Preparing for your appointmentBy Mayo Clinic staff
You're likely to start by seeing your family doctor. However, in some cases when you call to set up an appointment, you may be referred directly to a specialist in skin diseases (dermatologist).
Because appointments can be brief, and because there's often a lot to cover, it's a good idea to be well prepared for your appointment. Here's some information to help you get ready for your appointment and what to expect from your doctor.
What you can do
Your time with your doctor is limited, so preparing a list of questions will help you make the most of your appointment. List your questions from most important to least important in case time runs out. For dry skin, some basic questions to ask your doctor include:
- What is likely causing the dry skin?
- What are other possible causes for my symptoms?
- Are tests needed to confirm the diagnosis?
- Can I wait to see if the condition goes away on its own?
- What skin care routines do you recommend to improve my symptoms?
In addition to the questions that you've prepared to ask your doctor, don't hesitate to ask questions during your appointment at any time that you don't understand something.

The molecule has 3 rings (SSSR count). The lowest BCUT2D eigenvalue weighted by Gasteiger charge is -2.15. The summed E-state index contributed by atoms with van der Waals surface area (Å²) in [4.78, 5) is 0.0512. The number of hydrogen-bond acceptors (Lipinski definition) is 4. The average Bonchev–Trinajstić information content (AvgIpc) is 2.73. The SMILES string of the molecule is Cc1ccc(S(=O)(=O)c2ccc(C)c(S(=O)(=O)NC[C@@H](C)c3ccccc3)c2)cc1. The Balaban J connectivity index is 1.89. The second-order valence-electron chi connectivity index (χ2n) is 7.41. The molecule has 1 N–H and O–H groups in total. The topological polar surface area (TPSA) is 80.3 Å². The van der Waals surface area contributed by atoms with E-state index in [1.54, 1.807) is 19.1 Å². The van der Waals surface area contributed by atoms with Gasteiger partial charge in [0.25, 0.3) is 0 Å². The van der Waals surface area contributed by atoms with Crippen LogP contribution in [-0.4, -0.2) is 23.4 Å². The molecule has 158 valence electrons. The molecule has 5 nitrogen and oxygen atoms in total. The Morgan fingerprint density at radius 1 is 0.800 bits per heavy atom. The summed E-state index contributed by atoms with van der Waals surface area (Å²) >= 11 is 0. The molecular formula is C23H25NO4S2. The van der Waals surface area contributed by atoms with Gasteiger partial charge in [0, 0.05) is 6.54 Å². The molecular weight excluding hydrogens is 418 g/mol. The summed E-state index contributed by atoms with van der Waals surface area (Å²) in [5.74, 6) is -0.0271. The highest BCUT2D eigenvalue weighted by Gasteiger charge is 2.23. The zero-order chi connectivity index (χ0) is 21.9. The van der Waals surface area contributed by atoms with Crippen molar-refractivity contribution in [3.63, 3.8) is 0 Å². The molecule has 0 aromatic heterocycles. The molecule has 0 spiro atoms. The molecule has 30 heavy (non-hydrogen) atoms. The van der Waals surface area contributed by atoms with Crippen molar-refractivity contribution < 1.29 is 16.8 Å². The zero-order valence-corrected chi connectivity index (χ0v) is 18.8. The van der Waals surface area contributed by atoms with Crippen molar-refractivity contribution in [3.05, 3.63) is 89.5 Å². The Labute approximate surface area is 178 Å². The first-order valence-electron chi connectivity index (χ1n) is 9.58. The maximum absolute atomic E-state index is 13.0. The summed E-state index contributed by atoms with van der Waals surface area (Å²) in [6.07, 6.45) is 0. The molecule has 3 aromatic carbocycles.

What to expect from your doctor
Your doctor is likely to ask you several questions. Being ready to answer them may reserve time to go over any points you want to discuss more. Your doctor may ask:
- Do you have other symptoms?
- Have your symptoms been continuous or occasional?
- What, if anything, makes it better?
- What, if anything, makes it worse?
- What medications are you taking?
- Do you have asthma or hay fever, or do these conditions run in your family?
- What is your typical bathing pattern, and which soaps and shampoos do you use?
- Do you use moisturizing creams? If so, which ones and how often do you use them?
- Dry skin and keratosis pilaris. American Academy of Dermatology. http://www.aad.org/public/publications/pamphlets/skin_dry.html. Accessed Oct. 5, 2010.
- Fazio SB, et al. Pruritus. http://www.uptodate.com/home/index.html. Accessed Oct. 5, 2010.
- Baumann L. Cosmetics and skin care in dermatology. In: Wolff K, et al. Fitzpatrick's Dermatology in General Medicine. 7th ed. New York, N.Y.: The McGraw-Hill Companies; 2008. http://accessmedicine.com/content.aspx?aID=3007166&searchStr=xerosis. Accessed Oct. 5, 2010.
- Gibson LE (expert opinion). Mayo Clinic, Rochester, Minn. Oct. 14, 2010.